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Kerla project develops Linux-compatible kernel in Rust language

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The Kerla project is developing an operating system kernel written in the Rust language. The new kernel is initially focused on ensuring compatibility with the Linux kernel at the ABI level, which will allow unmodified binaries built for Linux to run in a Kerla-based environment. The code is distributed under Apache 2.0 and MIT licenses. The project is being developed by the Japanese developer Seiya Nuta, known for creating the microkernel operating system Resea , written in the C language.

At the current stage of development Kerla can only work on systems with x86_64 architecture and implements basic system calls such as write, stat, mmap, pipe and poll, supports signals, unnamed pipes and context switches. Calls such as fork, wait4, and execve are provided to control the processes. There is support for tty and pseudo-terminals (pty). Of the file systems, initramfs (used to mount the root FS), tmpfs and devfs are still supported. A network stack with TCP and UDP socket support is provided based on the smoltcp library .

The developer has prepared a boot environment that runs in QEMU or in the Firecracker virtual machine with the virtio-net driver, to which you can already connect via SSH. Musl is used as a system library, and BusyBox is used as user utilities.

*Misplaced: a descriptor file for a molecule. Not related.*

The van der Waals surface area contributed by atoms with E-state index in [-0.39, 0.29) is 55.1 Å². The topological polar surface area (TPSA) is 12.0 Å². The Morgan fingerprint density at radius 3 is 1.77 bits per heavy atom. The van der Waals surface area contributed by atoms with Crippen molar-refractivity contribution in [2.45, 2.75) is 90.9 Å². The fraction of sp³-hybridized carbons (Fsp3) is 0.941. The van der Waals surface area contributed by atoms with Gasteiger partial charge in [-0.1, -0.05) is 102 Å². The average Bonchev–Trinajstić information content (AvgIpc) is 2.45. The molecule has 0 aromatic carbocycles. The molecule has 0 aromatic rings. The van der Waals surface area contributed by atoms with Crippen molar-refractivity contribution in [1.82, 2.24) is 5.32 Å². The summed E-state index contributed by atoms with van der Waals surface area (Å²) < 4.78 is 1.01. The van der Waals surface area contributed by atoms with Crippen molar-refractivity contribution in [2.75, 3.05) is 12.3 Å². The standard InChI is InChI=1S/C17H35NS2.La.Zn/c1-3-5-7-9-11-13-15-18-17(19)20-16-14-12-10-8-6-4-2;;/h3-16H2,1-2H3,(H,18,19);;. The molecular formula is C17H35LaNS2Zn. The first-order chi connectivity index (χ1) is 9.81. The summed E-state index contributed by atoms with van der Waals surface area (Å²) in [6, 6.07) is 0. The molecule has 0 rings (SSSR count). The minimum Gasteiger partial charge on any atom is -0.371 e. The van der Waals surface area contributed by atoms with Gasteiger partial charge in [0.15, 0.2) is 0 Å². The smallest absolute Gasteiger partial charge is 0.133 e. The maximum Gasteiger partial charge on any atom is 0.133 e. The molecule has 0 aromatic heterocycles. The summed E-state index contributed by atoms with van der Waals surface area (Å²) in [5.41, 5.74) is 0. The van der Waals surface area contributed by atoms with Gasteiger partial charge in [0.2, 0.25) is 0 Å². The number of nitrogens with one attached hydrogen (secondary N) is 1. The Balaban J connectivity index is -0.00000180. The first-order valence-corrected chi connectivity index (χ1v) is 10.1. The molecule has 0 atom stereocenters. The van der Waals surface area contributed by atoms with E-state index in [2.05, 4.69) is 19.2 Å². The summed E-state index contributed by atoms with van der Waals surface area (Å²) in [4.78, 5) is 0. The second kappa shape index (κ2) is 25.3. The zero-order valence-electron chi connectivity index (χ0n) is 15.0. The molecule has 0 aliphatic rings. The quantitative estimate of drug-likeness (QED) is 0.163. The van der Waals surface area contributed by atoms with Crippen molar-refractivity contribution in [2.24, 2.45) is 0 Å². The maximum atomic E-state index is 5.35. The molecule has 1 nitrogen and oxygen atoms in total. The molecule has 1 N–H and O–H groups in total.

Kerla project develops Linux-compatible kernel in Rust language

On the basis of Docker, a build system has been prepared that allows you to create your own boot initramfs with the Kerla kernel. Separately, developing fish-like program shell nsh and GUI-stack Kazari based Wayland protocol.

Kerla project develops Linux-compatible kernel in Rust language

Using the Rust language in a project allows you to reduce the number of errors in your code due to the use of safe programming techniques and an increase in the efficiency of identifying problems when working with memory. Safe memory handling is ensured in Rust at compile time through reference checking, object ownership tracking and object lifetime (scope), as well as by evaluating the correctness of memory access at runtime. In addition, Rust provides protection against integer overflows, requires mandatory initialization of variable values ​​before use, adopts the concept of immutable references and variables by default, offers strong static typing to minimize logical errors, and simplifies input processing with pattern matching. …

For the development of low-level components such as the OS kernel, Rust provides support for raw pointers, struct packing, inline assembler insertions, and assembly language file embedding. To work without being tied to the standard library, there are separate crate packages for performing operations with strings, vectors, and bit flags. Among the advantages, the built-in tools for assessing the quality of the code (linter, rust-analyzer) and creating unit tests that can be run not only on real equipment, but also in QEMU are also noted.

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